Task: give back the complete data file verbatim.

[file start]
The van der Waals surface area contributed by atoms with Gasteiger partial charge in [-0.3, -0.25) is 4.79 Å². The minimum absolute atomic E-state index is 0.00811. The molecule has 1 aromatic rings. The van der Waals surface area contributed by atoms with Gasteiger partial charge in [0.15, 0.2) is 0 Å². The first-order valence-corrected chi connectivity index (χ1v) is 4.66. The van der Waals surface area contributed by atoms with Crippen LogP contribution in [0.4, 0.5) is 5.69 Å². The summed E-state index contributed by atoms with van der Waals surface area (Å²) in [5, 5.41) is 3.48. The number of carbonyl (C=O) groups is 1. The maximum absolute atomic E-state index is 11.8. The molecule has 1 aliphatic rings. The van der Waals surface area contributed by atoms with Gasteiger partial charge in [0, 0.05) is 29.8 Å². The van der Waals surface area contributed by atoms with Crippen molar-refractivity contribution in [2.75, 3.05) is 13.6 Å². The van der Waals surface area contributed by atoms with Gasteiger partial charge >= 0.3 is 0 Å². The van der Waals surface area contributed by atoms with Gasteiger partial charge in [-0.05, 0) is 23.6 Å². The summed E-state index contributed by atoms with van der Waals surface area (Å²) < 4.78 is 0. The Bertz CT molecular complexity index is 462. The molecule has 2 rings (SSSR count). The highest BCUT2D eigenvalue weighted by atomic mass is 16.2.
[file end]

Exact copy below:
The van der Waals surface area contributed by atoms with Gasteiger partial charge in [-0.3, -0.25) is 4.79 Å². The minimum absolute atomic E-state index is 0.00811. The molecule has 1 aromatic rings. The van der Waals surface area contributed by atoms with Gasteiger partial charge in [0.15, 0.2) is 0 Å². The first-order valence-corrected chi connectivity index (χ1v) is 4.66. The van der Waals surface area contributed by atoms with Crippen LogP contribution in [0.4, 0.5) is 5.69 Å². The summed E-state index contributed by atoms with van der Waals surface area (Å²) in [5, 5.41) is 3.48. The number of carbonyl (C=O) groups is 1. The maximum absolute atomic E-state index is 11.8. The molecule has 1 aliphatic rings. The van der Waals surface area contributed by atoms with Gasteiger partial charge in [0, 0.05) is 29.8 Å². The van der Waals surface area contributed by atoms with Crippen molar-refractivity contribution in [2.75, 3.05) is 13.6 Å². The van der Waals surface area contributed by atoms with Gasteiger partial charge >= 0.3 is 0 Å². The van der Waals surface area contributed by atoms with Gasteiger partial charge in [-0.05, 0) is 23.6 Å². The summed E-state index contributed by atoms with van der Waals surface area (Å²) < 4.78 is 0. The Bertz CT molecular complexity index is 462. The molecule has 2 rings (SSSR count). The highest BCUT2D eigenvalue weighted by atomic mass is 16.2.